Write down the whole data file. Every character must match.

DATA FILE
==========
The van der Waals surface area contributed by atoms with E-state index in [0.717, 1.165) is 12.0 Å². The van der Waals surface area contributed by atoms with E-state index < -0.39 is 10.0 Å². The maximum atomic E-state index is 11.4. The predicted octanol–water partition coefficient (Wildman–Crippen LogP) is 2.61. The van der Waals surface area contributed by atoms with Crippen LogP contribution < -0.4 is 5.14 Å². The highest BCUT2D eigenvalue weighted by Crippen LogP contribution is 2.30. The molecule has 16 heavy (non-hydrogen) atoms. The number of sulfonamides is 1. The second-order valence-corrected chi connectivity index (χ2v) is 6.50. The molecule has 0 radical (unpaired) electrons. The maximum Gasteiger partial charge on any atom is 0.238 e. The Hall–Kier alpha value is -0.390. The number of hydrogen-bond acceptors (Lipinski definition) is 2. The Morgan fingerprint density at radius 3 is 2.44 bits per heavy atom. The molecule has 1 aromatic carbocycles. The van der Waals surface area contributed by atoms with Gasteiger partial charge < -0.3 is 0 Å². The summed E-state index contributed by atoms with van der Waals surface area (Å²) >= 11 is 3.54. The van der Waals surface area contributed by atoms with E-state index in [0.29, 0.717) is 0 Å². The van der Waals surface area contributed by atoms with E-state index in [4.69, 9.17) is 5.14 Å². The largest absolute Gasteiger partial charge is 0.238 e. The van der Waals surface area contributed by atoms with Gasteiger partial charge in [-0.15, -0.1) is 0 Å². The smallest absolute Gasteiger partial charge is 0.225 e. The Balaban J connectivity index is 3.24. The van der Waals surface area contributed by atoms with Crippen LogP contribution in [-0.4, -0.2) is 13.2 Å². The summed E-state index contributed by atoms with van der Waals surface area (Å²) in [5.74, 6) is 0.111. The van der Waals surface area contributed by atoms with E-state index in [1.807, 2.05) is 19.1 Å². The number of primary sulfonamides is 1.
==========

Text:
The van der Waals surface area contributed by atoms with E-state index in [0.717, 1.165) is 12.0 Å². The van der Waals surface area contributed by atoms with E-state index < -0.39 is 10.0 Å². The maximum atomic E-state index is 11.4. The predicted octanol–water partition coefficient (Wildman–Crippen LogP) is 2.61. The van der Waals surface area contributed by atoms with Crippen LogP contribution < -0.4 is 5.14 Å². The highest BCUT2D eigenvalue weighted by Crippen LogP contribution is 2.30. The molecule has 16 heavy (non-hydrogen) atoms. The number of sulfonamides is 1. The second-order valence-corrected chi connectivity index (χ2v) is 6.50. The molecule has 0 radical (unpaired) electrons. The maximum Gasteiger partial charge on any atom is 0.238 e. The Hall–Kier alpha value is -0.390. The number of hydrogen-bond acceptors (Lipinski definition) is 2. The Morgan fingerprint density at radius 3 is 2.44 bits per heavy atom. The molecule has 1 aromatic carbocycles. The van der Waals surface area contributed by atoms with Gasteiger partial charge < -0.3 is 0 Å². The summed E-state index contributed by atoms with van der Waals surface area (Å²) >= 11 is 3.54. The van der Waals surface area contributed by atoms with E-state index in [0.29, 0.717) is 0 Å². The van der Waals surface area contributed by atoms with E-state index in [4.69, 9.17) is 5.14 Å². The largest absolute Gasteiger partial charge is 0.238 e. The van der Waals surface area contributed by atoms with Gasteiger partial charge in [-0.15, -0.1) is 0 Å². The smallest absolute Gasteiger partial charge is 0.225 e. The Balaban J connectivity index is 3.24. The van der Waals surface area contributed by atoms with Crippen LogP contribution in [-0.4, -0.2) is 13.2 Å². The summed E-state index contributed by atoms with van der Waals surface area (Å²) in [5.74, 6) is 0.111. The van der Waals surface area contributed by atoms with E-state index in [1.807, 2.05) is 19.1 Å². The number of primary sulfonamides is 1.